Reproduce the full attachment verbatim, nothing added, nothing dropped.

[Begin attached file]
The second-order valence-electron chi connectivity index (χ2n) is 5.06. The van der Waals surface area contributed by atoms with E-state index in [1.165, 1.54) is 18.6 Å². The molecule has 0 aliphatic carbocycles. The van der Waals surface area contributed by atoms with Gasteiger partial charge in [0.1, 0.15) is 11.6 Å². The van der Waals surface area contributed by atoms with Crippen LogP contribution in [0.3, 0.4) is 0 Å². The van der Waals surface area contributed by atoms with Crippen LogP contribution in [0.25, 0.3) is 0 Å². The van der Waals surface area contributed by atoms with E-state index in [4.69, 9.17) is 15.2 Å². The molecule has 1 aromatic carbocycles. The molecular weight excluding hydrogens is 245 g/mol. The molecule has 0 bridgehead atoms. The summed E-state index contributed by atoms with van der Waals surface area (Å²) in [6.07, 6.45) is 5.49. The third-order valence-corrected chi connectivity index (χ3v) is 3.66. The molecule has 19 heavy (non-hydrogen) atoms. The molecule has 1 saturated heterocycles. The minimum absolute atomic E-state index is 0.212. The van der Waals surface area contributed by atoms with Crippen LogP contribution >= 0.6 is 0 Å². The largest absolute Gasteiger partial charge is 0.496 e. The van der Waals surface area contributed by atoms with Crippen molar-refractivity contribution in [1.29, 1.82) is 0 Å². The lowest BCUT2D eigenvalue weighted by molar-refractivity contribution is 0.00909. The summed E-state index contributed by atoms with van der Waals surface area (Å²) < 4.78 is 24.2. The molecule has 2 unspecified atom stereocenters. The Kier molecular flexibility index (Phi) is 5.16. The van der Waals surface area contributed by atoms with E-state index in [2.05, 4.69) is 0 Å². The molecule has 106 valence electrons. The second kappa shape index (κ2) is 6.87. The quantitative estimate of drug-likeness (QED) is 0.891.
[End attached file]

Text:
The second-order valence-electron chi connectivity index (χ2n) is 5.06. The van der Waals surface area contributed by atoms with E-state index in [1.165, 1.54) is 18.6 Å². The molecule has 0 aliphatic carbocycles. The van der Waals surface area contributed by atoms with Gasteiger partial charge in [0.1, 0.15) is 11.6 Å². The van der Waals surface area contributed by atoms with Crippen LogP contribution in [0.3, 0.4) is 0 Å². The van der Waals surface area contributed by atoms with Crippen LogP contribution in [0.25, 0.3) is 0 Å². The van der Waals surface area contributed by atoms with E-state index in [4.69, 9.17) is 15.2 Å². The molecule has 1 aromatic carbocycles. The molecular weight excluding hydrogens is 245 g/mol. The molecule has 0 bridgehead atoms. The summed E-state index contributed by atoms with van der Waals surface area (Å²) in [6.07, 6.45) is 5.49. The third-order valence-corrected chi connectivity index (χ3v) is 3.66. The molecule has 19 heavy (non-hydrogen) atoms. The molecule has 1 saturated heterocycles. The minimum absolute atomic E-state index is 0.212. The van der Waals surface area contributed by atoms with Crippen LogP contribution >= 0.6 is 0 Å². The largest absolute Gasteiger partial charge is 0.496 e. The van der Waals surface area contributed by atoms with Crippen molar-refractivity contribution in [1.29, 1.82) is 0 Å². The lowest BCUT2D eigenvalue weighted by molar-refractivity contribution is 0.00909. The summed E-state index contributed by atoms with van der Waals surface area (Å²) < 4.78 is 24.2. The molecule has 2 unspecified atom stereocenters. The Kier molecular flexibility index (Phi) is 5.16. The van der Waals surface area contributed by atoms with E-state index in [2.05, 4.69) is 0 Å². The molecule has 106 valence electrons. The second kappa shape index (κ2) is 6.87. The quantitative estimate of drug-likeness (QED) is 0.891.